Why does the price of gold rise when the threat of conflict looms? What is the correlation between the yellow metal and war that consistently allows the price per ounce to rise to record highs?
In recent history, we have seen this trend repeatedly play out. The late 70s illustrate this point very well. The Iranian Revolution in 1978, the Iran-Iraq war in 1979, the Soviet Union’s invasion of Afghanistan in December 1979, and the Iranian hostage crisis in 1979. The gold price reacted to all of these events; gold prices rose by 23% in 1977, 37% in 1978, and an incredible 126% in 1979.
Taking a more contemporary war into account. As the situation in Syria began to take off and the United States and its allies prepared for an offensive, gold began a sharp rise, with the price increasing by over $250 an ounce between June and August of 2013. The Syrian conflict was understood to bring a new wave of political instability to a region of the Middle East that had been reasonably stable despite the turmoil just to the East. There was also speculation that as fighting raged between the Syrian government and the US-backed rebels, radical Islamist groups, such as ISIS, would use the chaos to gain a foothold in the eastern Mediterranean.
Fast-forwarding to Russia’s invasion of Ukraine a couple of weeks ago, we see a similar trend, with gold reaching a 15 month high. The price of oil also rose substantially, as did palladium. These increased based off of a threat to the global supply. The Black Sea region is said to handle over 2.5 million barrels of oil a day, and Russia accounts for 40% of the palladium mined globally.
“Gold is money, everything else is credit” — J.P Morgan.
However, neither Ukraine nor Russia are major gold producers. Whilst Russia is 5th in Global Gold Reserves rankings, with over 2 229 tonnes, this isn’t nearly enough to threaten the gold trade. This then begs the question as to why gold increases when war is on the cards.
Unfortunately, the answer is far less exciting than the latest Hollywood action movie or a treasure chest full of gold doubloons being captured by the Royal Navy from rogue pirates. Simply, it boils down to instability.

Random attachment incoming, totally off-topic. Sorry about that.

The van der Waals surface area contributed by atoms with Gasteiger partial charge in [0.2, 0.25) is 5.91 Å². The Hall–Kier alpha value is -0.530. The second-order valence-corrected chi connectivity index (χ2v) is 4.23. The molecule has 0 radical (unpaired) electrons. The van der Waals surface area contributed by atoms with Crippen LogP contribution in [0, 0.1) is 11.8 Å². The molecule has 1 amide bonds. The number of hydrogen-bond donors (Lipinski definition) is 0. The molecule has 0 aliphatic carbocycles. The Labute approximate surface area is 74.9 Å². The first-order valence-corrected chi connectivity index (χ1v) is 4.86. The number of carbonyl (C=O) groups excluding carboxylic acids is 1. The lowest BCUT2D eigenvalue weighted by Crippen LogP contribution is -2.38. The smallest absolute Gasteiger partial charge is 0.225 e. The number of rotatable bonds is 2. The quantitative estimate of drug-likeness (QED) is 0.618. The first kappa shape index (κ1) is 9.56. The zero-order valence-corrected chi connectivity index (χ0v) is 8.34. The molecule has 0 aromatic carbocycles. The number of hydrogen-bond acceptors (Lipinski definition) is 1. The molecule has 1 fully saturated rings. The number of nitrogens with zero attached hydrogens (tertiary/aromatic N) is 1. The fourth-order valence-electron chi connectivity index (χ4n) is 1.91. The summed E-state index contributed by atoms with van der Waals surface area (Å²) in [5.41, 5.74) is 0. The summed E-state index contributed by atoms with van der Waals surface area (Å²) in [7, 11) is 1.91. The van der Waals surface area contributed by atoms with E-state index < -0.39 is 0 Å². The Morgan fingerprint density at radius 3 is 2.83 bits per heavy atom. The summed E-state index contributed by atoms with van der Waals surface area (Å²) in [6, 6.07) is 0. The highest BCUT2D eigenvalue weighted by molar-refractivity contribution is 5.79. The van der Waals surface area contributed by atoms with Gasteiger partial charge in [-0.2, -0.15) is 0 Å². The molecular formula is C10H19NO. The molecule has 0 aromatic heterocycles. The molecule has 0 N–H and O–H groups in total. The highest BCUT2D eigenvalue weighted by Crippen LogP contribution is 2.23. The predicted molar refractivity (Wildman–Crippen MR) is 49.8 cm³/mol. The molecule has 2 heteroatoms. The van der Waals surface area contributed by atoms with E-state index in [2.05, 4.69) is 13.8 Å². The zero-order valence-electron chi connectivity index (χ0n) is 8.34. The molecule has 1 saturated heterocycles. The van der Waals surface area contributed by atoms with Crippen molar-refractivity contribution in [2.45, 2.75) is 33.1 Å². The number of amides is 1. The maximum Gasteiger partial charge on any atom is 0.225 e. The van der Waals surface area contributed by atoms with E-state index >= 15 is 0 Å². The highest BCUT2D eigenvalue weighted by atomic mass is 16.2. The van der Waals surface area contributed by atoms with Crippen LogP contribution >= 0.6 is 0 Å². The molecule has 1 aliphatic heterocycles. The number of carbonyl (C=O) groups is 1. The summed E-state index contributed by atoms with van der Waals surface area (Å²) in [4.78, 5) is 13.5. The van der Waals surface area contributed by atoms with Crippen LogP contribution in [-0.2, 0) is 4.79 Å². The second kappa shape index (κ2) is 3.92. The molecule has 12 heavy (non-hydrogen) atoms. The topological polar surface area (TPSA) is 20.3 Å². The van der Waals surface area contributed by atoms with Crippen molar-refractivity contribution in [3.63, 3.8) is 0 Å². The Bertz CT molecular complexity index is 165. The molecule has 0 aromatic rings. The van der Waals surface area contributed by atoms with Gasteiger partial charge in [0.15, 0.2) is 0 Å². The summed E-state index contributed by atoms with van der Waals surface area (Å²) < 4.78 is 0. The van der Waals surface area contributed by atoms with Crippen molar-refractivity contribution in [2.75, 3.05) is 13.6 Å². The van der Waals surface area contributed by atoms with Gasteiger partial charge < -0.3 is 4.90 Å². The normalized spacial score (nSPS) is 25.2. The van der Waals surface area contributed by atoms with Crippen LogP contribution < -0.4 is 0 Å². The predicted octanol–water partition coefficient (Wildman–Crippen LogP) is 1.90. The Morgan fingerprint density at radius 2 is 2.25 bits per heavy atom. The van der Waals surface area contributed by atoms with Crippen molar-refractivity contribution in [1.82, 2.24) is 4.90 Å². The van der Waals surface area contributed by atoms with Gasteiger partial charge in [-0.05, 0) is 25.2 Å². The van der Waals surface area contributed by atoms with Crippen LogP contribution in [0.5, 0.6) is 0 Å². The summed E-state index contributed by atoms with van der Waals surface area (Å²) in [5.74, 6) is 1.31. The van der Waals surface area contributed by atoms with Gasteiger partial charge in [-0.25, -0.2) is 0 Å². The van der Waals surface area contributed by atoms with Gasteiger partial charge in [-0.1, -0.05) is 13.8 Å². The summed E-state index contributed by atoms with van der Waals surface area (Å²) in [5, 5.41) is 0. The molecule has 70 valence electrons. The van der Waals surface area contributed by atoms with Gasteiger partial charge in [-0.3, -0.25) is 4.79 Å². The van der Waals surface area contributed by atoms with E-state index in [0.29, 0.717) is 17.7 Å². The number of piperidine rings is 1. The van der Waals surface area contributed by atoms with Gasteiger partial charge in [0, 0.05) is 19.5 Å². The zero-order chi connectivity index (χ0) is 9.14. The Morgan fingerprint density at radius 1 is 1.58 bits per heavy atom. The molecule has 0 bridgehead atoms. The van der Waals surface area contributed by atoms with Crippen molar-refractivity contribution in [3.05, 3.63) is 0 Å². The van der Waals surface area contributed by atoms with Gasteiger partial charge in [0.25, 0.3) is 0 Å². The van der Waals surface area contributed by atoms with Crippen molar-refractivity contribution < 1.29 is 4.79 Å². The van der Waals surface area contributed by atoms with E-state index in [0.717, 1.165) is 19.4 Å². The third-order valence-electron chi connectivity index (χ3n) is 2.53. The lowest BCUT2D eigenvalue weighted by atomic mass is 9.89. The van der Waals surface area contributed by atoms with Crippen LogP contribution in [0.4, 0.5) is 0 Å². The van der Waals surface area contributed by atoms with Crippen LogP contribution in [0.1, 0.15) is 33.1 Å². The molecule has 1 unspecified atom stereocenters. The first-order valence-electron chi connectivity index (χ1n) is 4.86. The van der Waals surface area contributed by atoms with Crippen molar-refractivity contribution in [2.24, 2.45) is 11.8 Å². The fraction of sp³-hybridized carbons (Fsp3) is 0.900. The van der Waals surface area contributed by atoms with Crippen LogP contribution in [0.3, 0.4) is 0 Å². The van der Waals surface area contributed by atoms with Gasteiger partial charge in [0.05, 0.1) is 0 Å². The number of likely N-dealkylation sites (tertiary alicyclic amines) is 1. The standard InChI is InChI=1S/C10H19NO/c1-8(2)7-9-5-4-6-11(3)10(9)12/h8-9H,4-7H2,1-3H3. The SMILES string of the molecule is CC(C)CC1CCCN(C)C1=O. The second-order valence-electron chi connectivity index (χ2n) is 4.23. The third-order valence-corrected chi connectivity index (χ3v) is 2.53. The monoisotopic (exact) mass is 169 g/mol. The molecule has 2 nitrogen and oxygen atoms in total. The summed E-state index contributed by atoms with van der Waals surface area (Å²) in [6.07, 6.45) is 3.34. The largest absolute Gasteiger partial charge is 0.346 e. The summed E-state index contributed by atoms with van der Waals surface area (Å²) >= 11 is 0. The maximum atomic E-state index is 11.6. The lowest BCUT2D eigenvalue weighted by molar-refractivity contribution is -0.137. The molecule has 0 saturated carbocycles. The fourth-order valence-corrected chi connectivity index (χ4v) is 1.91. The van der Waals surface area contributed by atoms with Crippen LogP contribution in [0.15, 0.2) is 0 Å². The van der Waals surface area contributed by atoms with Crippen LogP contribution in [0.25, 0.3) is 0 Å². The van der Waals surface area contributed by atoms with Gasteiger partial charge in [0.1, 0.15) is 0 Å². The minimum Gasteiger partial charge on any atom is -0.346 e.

Like with any modern market, sentiment is a huge portion of what drives the gold price. In the heavily globalised world, we live in, there is an understanding of how an event on one side of the planet can affect an unrelated market on the other side. When the Ever Given ( one of the largest container ships in the world) blocked the Suez Canal for six days, it was estimated that $6.7 million a minute was being lost. The idea of geopolitical instability drives the gold price higher, and talks of war are among the biggest instigators of instability. A regional conflict or proxy war may be confined to a geographical area, but these have a ripple effect on global markets. Gold acts as a natural currency hedge against looming uncertainty.
An excellent example of this phenomenon is the ongoing trade war between China and the US. In early 2018 when tensions between the two economic superpowers began to ease slightly, the gold price fell. Fortunately for gold investors, a careless President Trump comment stating that “missiles will be coming” steadied gold’s fall and even gave the precious metal a small boon of 0.1%. Trump’s threats were directed at Syrian forces who had begun a renewed assault on the town of Douma at the time, one of the few remaining areas in rebel control. The writing was on the wall for all to see, the Syrian government had won the war, but even though the conflict was drawing to a close, new developments could influence the gold price.
“Although gold and silver are not by nature money, money by nature is gold and silver.” — Karl Marx.
Precious metals like gold and silver are more resistant to inflation because they derive their value differently than fiat currency and other commodities. Precious metals are naturally occurring resources with a finite amount. In economic terms, this means they hold their intrinsic value and have a ‘market cap’. Although the price of gold can be volatile in the short term, it has always maintained its value in the longer run.
“Gold will be around, gold will be money when the dollar and the euro and the yuan and the ringgit are mere memories.” — Richard Russell.